A case of widespread tinea due to trichophyton mentagrophytes is described. A healthy 75-year-old woman presented with 134 typical tinea corporis and faciei lesions previously treated with topical steroids. The diagnosis was based on direct mycologic examination and culture. The treatment with oral administration of terbinafine for four weeks and topical application of clotrimazole resulted in complete clinical resolution of the lesions
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7/32. Preseptal cellulitis caused by trichophyton (ringworm).

    A 10-year-old boy with a past medical history significant for chicken pox at 7 years of age was referred to our eye center by an outside ophthalmologist for a 15-day history of worsening right-sided preseptal cellulitis. The patient reported photophobia, pruritus, and pain in the eyelid region. There appeared to be vesicular lesions on the eyelids. Empiric therapy with oral antibacterial and antiviral medications failed to resolve the preseptal cellulitis. Lid cultures revealed coagulase negative staphylococcus, Streptococcal viridans, and a trichophyton species of fungus. The infection was successfully treated with two courses of oral itraconazole. This is the first case of preseptal cellulitis caused by this dermatophyte that we could find in the literature.
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8/32. Tinea barbae due to trichophyton verrucosum.

    A 25 year-old male, a dairy farmer, had noticed an annular scaly erythema on the left cheek since 3 weeks, and visited a dermatological clinic for the eruption. diagnosis of tinea faciei was made and he was treated with oral anti-histamine medicine and by topical application of anti-fungal ointment. However, the eruption worsened and enlarged so that he visited the department of dermatology of Kumiai Hospital on October 19, 1997. He was in good general health. physical examination disclosed papules and pustules with swelling and erythema on the chin and cheeks. The results of routine laboratory investigations were within normal limits except for white blood cell (9,800/mm(3)) and C reactive protein (2 ). A small white-yellowish colony was grown on brain heart infusion agar culture of the biopsied specimen of the lower jaw. Histopathological features showed epidermal hyperplasia with elongation of rate ridges and granulomatous changes around hair follicles in the dermis with many mononuclear cells and giant cells, where many positive spores and fine filamentous structures with PAS and Grocott stains were seen. Based on clinical, histopathological and mycological findings, a diagnosis of trichophyton verrucosum was made. The patient was treated with oral itraconazole (100 mg/day) for two months. There was a good clinical response and no recurrence during three years and six months.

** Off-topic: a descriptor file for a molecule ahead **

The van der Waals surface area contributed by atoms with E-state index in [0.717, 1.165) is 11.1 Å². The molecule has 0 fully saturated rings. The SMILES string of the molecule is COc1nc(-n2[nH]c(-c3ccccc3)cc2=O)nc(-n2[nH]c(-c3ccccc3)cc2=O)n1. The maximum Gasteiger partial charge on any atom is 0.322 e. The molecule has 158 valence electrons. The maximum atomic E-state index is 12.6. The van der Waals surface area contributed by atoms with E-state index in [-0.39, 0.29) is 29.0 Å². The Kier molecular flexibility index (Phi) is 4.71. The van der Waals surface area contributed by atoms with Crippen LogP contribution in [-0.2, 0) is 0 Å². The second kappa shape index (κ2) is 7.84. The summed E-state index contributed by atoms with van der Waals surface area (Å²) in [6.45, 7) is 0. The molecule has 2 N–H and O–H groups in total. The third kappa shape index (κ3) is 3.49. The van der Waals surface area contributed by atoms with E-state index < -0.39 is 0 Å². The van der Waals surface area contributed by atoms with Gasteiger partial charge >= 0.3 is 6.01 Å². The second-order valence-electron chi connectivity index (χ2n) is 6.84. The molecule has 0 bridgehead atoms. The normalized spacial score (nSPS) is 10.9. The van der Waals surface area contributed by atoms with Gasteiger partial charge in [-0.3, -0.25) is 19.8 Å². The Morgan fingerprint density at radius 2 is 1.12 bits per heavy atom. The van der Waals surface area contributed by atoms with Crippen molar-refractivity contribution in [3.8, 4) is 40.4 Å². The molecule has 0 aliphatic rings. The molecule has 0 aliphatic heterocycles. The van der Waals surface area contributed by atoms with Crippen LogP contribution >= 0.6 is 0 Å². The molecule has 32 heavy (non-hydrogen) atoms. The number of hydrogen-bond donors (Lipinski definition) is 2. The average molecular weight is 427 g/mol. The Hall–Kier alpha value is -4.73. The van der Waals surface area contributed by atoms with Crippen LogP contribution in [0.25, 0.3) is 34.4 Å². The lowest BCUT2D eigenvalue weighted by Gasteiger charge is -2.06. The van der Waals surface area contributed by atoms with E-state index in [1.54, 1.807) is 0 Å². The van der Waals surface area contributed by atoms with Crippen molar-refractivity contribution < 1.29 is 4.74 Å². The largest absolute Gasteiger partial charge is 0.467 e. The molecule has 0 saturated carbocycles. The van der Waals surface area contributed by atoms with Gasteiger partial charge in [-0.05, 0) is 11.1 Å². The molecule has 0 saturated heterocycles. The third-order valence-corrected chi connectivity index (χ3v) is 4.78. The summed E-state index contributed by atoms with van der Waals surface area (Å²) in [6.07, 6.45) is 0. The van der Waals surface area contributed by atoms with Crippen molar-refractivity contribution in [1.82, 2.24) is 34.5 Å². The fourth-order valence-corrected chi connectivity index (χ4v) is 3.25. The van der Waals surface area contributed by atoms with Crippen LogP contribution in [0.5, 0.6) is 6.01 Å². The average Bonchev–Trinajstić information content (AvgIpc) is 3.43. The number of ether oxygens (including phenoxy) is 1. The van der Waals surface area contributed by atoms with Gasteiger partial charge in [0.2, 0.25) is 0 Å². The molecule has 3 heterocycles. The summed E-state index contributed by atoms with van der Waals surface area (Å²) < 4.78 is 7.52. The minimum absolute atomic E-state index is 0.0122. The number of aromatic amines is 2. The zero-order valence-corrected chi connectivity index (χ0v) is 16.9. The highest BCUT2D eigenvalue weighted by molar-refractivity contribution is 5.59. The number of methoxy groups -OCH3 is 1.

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9/32. urticaria associated with dermatophytosis.

    BACKGROUND: Although urticaria has been reported in association with tinea or other fungal infections, usually this relationship is considered coincidental. CLINICAL CASE: We report the case of a patient that developed two episodies of generalised urticaria associated with dermatophytosis. An allergologic studied was performed. skin prick tests with a battery of common inhalant allergens and foods were negative. A culture of scrapings from lesions was performed and epidermophyton floccosum colonies were identified. The patient was treated with oral antihistamines and topical clotrimazole and the skin lesion and urticaria healed in 14 days in the first episode and in 10 days in the second one. CONCLUSIONS: Our results suggest a relationship between dermatophytosis and urticaria. Therefore, the allergologist should be aware of tinea infection as a cause of urticaria.
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10/32. trichophyton raubitschekii: a new agent of dermatophytosis in brazil?

    A microbiological and ultrastructural study of trichophyton raubitschekii recovered from a patient with tinea faciei is presented. This is the second case of isolation of this fungus in Sao Paulo and the sixth case in brazil. Upon culture, the morphological pattern and the physiological tests performed confirmed the identification of T. raubitschekii. The ultrastructural study of T. raubitschekii showed the presence of a membrane-like structure located in the outer portion of the hyphal walls. This structure was bi-stratified and very like the one observed in T. rubrum. Is T. raubitschekii a new fungus emerging in brazil or is it a T. rubrum variant?